December 18, 2005

Common Threads: Of Torture and Security

One of the goals of this blog has been to discuss the changing role of security, and the torture debate is not inseparable here or when otherwise analyzing global perceptions of the United States.

Stateside, the debate about the Bush Administration's war on terrorism seems to have hit an upsurge with reports from the New York Times that the President allowed the National Security Agency to spy on its citizens. This is, of course, coupled with the news that certain sunset provisions ofthe Patriot Act will probably not be renewed. And though his recent series of speeches on the Iraq War have attempted to redraw connections between a concerted military action and disperse terrorist ones, this effort does not appear to be as trenchant as it once was.

Of course, the international coverage of these stories has yet to coalesce, perhaps because their implications are domestic. It appears that said news media has been captivated far more by the question of the CIA black sites. This is fitting considering how many countries were potentially involved, as noted in Francis Pisani's post.

When Sec. of State Condoleeza Rice made her trip to Europe over a week ago, one can assume responses to black site revelations were not at the top of her agenda. Nevertheless, she was met by an avalanche of criticism after every stop she made; from Berlin to Bucharest to Kiev, and everywhere in between. Much of it focused on the method of extraordinary rendition, which was a catchphrase difficult to explain in legalese, let alone in any extant language. In the end, as Nagomi Onda observes in her post on an Asahi article, both the U.S. and European countries had much face-saving to accomplish given their professed regard for "humanitarianism."

And thus the situation simmers. There are reports that the U.S. has since moved these prisons, but there is still some reticence from at least one of the states implicated (Poland) to consider what once transpired. Jakub Wrzesniewski posted to this effect, when he noticed that two stories in some prominent Polish dailies parroted much of their coverage from U.S. sources. This is especially peculiar given the ripe possibilities for a story with the scope of international terrorism.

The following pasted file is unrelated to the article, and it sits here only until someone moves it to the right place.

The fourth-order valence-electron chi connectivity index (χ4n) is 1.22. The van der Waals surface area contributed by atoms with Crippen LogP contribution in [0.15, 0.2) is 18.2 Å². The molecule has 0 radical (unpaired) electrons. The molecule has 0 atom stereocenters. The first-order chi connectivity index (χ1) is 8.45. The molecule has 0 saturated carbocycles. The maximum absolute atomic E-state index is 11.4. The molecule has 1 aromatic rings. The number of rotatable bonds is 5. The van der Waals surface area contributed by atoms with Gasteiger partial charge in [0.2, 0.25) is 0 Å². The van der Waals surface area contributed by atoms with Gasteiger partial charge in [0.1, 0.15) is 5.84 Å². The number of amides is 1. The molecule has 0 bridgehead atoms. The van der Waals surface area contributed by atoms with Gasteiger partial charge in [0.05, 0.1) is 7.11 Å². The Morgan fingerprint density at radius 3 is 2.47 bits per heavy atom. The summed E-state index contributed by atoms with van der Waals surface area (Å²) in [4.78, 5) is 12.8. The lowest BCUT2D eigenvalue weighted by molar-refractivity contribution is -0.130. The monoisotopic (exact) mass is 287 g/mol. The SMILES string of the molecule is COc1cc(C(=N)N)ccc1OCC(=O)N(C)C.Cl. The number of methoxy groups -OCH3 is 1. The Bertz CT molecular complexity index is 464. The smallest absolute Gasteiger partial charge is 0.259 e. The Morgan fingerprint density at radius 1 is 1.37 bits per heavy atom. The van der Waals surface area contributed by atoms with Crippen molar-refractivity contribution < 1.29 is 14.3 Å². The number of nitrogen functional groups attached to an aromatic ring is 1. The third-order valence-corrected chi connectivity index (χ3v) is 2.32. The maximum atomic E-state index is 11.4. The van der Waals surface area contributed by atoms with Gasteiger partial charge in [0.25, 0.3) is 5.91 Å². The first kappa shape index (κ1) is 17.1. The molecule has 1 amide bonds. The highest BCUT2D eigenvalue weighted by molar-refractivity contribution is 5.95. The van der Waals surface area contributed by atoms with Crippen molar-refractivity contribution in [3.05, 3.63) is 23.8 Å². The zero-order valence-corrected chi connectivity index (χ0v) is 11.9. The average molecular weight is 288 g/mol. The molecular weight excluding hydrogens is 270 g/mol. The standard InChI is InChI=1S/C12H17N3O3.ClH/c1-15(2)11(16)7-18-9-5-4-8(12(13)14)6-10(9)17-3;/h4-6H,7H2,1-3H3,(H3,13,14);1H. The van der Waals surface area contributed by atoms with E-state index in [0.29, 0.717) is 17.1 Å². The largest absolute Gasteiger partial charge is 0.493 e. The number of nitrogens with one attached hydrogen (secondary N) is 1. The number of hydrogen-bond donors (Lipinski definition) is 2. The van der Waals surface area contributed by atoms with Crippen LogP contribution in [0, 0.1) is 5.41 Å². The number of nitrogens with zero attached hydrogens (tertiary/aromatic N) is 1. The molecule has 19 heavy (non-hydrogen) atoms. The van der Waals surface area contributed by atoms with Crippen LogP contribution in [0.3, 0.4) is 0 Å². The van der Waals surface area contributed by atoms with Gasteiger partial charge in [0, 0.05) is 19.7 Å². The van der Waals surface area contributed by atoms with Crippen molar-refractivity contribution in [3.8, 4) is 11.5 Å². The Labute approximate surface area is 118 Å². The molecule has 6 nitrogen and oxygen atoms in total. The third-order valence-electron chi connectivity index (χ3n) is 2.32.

There are of course a plenitude of posts that were never made on other facets of the black site story, from the strange and tragic apprehension of Khalid al-Masri, to how some around the world view the United States' apparent implementation of Krauhammer's "ticking time bomb". We have but a small cast at our disposal.

Regardles, the Bush Administration's sudden garnering of attention in the thicket of domestic security concerns doesn't seem to bode well for its immediate future. The way in which both foreign governments, and for the purposes of this blog, foreign media have grasped on to this issue is also not easily dismissible, though. Take the Swiss NZZ, which announces every action of special prosecutor Dick Marty in the minutest of detail.

American conduct in its war on terror is under more intense scrutiny as the days roll on, mostly because its ephemerality leads so easily to skepticism. One can argue, perhaps, that the Administration's governance of this conflict has never been given a fair shake by the international media, that few in the foreign ranks seem to understand that the stakes include some of the most serious security consequences of our time. But then maybe all of the coverage is duly warranted.

Some more, still, have it that the best thing to do is to question those nattering nabobs head-on: As Colin Powell relayed in yesterday's BBC World TV program, none of this rendition business is "new or unknown."

If this is the case, this blogger would hate to think that WorldAndUs's occupancy of the information superhighway was merely idle.

Posted 03:16 AM | Comments (0)

June 02, 2005

Hands Across the Ocean

Supposedly, the gap between the United States and Europe has never been bigger. But for anyone who’s spent any time talking to anti-immigrant activists in the U.S. these days, the parallels with the attitudes of the French and Dutch “no” voters are striking.

Low-wage competition, cultural subversion, Third-World criminality…the fears resound in an echo chamber that stretches from Utrecht to Raleigh, from Denver to Nancy.